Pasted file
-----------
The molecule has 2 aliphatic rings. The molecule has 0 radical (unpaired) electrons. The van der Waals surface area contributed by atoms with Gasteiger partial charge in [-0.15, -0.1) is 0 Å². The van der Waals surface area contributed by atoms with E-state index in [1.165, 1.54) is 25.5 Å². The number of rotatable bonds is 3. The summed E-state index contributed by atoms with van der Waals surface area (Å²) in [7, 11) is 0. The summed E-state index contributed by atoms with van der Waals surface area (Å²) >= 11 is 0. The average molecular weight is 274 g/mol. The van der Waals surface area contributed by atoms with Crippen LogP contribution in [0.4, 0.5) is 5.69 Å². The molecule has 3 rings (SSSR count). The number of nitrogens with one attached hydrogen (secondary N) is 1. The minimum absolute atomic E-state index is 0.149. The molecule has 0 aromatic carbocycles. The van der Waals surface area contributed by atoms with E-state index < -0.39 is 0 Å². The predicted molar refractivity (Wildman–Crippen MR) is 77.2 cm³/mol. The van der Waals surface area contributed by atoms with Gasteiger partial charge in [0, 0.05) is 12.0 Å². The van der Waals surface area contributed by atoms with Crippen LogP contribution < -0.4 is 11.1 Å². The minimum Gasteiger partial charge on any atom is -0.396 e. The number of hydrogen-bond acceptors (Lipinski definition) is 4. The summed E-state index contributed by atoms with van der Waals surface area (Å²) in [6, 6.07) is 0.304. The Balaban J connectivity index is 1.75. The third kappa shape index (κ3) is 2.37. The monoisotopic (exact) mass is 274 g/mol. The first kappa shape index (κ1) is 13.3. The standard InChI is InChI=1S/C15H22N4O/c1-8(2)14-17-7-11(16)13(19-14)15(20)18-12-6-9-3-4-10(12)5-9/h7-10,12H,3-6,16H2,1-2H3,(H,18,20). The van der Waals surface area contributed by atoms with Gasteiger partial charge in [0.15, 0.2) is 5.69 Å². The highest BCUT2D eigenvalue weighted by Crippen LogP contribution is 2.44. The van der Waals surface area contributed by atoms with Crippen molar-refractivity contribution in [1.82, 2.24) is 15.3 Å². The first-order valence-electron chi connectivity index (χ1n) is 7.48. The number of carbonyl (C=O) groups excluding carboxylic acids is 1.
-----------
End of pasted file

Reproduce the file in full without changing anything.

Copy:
The molecule has 2 aliphatic rings. The molecule has 0 radical (unpaired) electrons. The van der Waals surface area contributed by atoms with Gasteiger partial charge in [-0.15, -0.1) is 0 Å². The van der Waals surface area contributed by atoms with E-state index in [1.165, 1.54) is 25.5 Å². The number of rotatable bonds is 3. The summed E-state index contributed by atoms with van der Waals surface area (Å²) in [7, 11) is 0. The summed E-state index contributed by atoms with van der Waals surface area (Å²) >= 11 is 0. The average molecular weight is 274 g/mol. The van der Waals surface area contributed by atoms with Crippen LogP contribution in [0.4, 0.5) is 5.69 Å². The molecule has 3 rings (SSSR count). The number of nitrogens with one attached hydrogen (secondary N) is 1. The minimum absolute atomic E-state index is 0.149. The molecule has 0 aromatic carbocycles. The van der Waals surface area contributed by atoms with E-state index < -0.39 is 0 Å². The predicted molar refractivity (Wildman–Crippen MR) is 77.2 cm³/mol. The van der Waals surface area contributed by atoms with Gasteiger partial charge in [0, 0.05) is 12.0 Å². The van der Waals surface area contributed by atoms with Crippen LogP contribution < -0.4 is 11.1 Å². The minimum Gasteiger partial charge on any atom is -0.396 e. The number of hydrogen-bond acceptors (Lipinski definition) is 4. The summed E-state index contributed by atoms with van der Waals surface area (Å²) in [6, 6.07) is 0.304. The Balaban J connectivity index is 1.75. The third kappa shape index (κ3) is 2.37. The monoisotopic (exact) mass is 274 g/mol. The first kappa shape index (κ1) is 13.3. The standard InChI is InChI=1S/C15H22N4O/c1-8(2)14-17-7-11(16)13(19-14)15(20)18-12-6-9-3-4-10(12)5-9/h7-10,12H,3-6,16H2,1-2H3,(H,18,20). The van der Waals surface area contributed by atoms with Gasteiger partial charge in [0.15, 0.2) is 5.69 Å². The highest BCUT2D eigenvalue weighted by Crippen LogP contribution is 2.44. The van der Waals surface area contributed by atoms with Crippen molar-refractivity contribution in [1.82, 2.24) is 15.3 Å². The first-order valence-electron chi connectivity index (χ1n) is 7.48. The number of carbonyl (C=O) groups excluding carboxylic acids is 1.